I hate you. You are ugly, fat, stupid, gay, poor. No one likes you. No one cares. You are worthless. You should just go kill yourself.
Kids aren’t just hearing these things – they are actually listening. Some choose to leave this world because the cruelty is more than they can bear. They can’t understand the hate, and they don’t know how to make it better.
A few months ago, I was featured on the popular bullying page called topix. I was called gay, a racist, a bully, sloppy, ugly, and more. There were those who told me I should know better than to pay attention to what is posted on anonymous sites like these. Some even chastised me for going to the site in the first place. The truth is, I went because a friend told me that I was the site’s latest target. They felt I deserved to know what slanderous things were being said about me behind my back. The more the discussion went on, the more extreme it became. So much so that I was confident people wouldn’t believe the rants even if they didn’t know me. But. . . still. . . it stung. It hurt my feelings.
And while I know better, what about a 12 year old who receives similar messages or even worse.
We can tell these kids to ignore these messages, but I think that is just poor advice. They are trying to find their way. They want to be liked and accepted. They want to belong. They aren’t ignoring these messages, and the messages affect them in ways we may never understand.
Some are bombarded with messages that break them down, tear down their confidence and sometimes their will to live. The messages often go unnoticed because parents are not looking for them and the children are afraid to tell anyone what is happening. They suffer in silence until they can’t take it anymore. They might not take their lives but they may deny themselves food, cut themselves, or simply find themselves buried in depression. And when we tell them to ignore the hate, we are telling them they are not important enough to fight for. They begin to hate themselves. They begin to believe what they read.
Such a simple word, and yet, filled with anger, with sadness, and sometimes even with violence.
Hate drives us to say things that aren’t the true core of who we are. Hate leads us to actions that sometimes cannot be reversed. The hate we have for our own circumstances makes us hate what others have which we think we deserve. Hate makes us want them to hurt like we do.
The number of calls we receive continues to multiply. Kids are so afraid to go to school that they are experiencing panic attacks, stomach pains, and they are threatening their own lives. The hate they endure every day is beyond what I can understand and what they can endure. So many young people are cutting themselves. One in particular cut almost her entire body.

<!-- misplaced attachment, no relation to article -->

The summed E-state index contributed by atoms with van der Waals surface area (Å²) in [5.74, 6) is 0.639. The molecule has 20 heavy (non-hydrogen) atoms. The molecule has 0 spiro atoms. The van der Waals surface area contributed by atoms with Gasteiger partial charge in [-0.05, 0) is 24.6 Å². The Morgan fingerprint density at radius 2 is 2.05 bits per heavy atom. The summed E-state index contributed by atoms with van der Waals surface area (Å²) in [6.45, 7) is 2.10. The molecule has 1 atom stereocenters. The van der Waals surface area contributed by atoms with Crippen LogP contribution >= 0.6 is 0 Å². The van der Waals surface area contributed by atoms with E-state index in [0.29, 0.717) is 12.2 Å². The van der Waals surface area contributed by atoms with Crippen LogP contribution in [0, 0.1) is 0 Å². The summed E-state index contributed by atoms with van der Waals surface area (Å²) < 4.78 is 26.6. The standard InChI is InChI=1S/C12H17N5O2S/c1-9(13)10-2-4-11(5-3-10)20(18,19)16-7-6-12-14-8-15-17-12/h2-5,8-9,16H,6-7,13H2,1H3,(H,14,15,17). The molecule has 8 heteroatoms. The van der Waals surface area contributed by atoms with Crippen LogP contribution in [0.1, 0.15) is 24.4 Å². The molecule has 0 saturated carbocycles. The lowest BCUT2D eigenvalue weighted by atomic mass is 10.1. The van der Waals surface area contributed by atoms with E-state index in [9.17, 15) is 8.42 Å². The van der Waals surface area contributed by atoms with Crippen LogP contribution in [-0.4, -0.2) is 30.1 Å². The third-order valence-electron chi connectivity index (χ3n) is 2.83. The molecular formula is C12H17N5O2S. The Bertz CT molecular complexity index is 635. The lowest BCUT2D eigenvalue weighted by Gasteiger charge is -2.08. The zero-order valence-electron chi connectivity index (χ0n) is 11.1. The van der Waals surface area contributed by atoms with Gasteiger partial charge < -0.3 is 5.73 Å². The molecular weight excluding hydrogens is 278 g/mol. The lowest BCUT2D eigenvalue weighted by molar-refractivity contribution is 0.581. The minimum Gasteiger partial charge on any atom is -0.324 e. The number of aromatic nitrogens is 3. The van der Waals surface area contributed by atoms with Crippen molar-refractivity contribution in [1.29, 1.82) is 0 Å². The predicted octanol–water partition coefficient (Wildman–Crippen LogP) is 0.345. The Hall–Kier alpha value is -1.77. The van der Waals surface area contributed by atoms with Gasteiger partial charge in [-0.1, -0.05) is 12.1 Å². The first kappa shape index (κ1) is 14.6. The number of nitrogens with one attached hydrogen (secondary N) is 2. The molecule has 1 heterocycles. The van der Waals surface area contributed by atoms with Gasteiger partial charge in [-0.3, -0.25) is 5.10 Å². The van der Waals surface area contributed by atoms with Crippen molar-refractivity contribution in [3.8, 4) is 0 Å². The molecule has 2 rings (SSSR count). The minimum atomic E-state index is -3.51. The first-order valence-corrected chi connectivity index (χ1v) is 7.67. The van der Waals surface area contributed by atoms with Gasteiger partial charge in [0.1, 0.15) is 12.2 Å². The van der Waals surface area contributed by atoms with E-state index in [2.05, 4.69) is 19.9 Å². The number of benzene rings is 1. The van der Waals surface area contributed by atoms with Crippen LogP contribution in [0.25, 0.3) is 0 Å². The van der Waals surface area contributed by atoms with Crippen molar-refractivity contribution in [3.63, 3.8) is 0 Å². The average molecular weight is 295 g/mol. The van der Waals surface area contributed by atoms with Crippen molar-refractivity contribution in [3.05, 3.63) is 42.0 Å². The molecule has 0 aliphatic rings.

I started to notice that the more calls I was getting, the more my own body started to respond to their pain. I couldn’t sleep. Last week after a call, I noticed that my throat started to feel as if it was closing up.
I prayed about it. I have to give my own pain for them and the stress to God. I have to believe he has a path for me, and for Morgan, as it relates to helping these kids. And I wonder if the physical pain I have started to feel is God’s way of keeping the emotional pain of Morgan’s experience real – a way to remind me that I can’t begin to become silent myself.
I know only too well the fear these parents have as they fight for the safety of their child. Their stories remind me of my own panic during Morgan’s bullying experience.
It is so destructive, and while I am sometimes afraid of where we are as a culture, I believe we are on a path to something better. I believe that God is speaking to us on this issue. I believe that God is also speaking to others about ways to change this culture of cruely, violence, and hatred. We have to hear his voice, his message, and we have to do something. Anything.
I also believe that it is us, the adults, who have to lead the way. We have to show and demonstrate kindness, particularly when it is most difficult. We have to restrain from talking about other parents, coworkers, politicians, and other kids. We have to set the example. We have to show another way. We have to be sensitive and mindful of every interaction we have with others. Our kids are watching. And they are duplicating our actions. And it isn’t pretty. In fact, it is very ugly.
I know I can do better. I hope you know that you can as well – and I hope you will. Hate takes so much energy and takes away so much joy from our own lives.
What legacy will we leave for our children? What will they remember about us? What will they tell their children about us? When they come to the end of their own lives and they face their own humanity, I wonder how our actions will have affected their choices. And I wonder if we will lead the way for them to a life of hope, love, and kindness or if we will fuel the fire for hatred, sadness, and even lonliness.
I am not willing to take a chance on the second scenario. Hate is personal. Love is also personal. Kindness is the ultimate gift we can give to our kids, to ourselves, and to a legacy we can all embrace.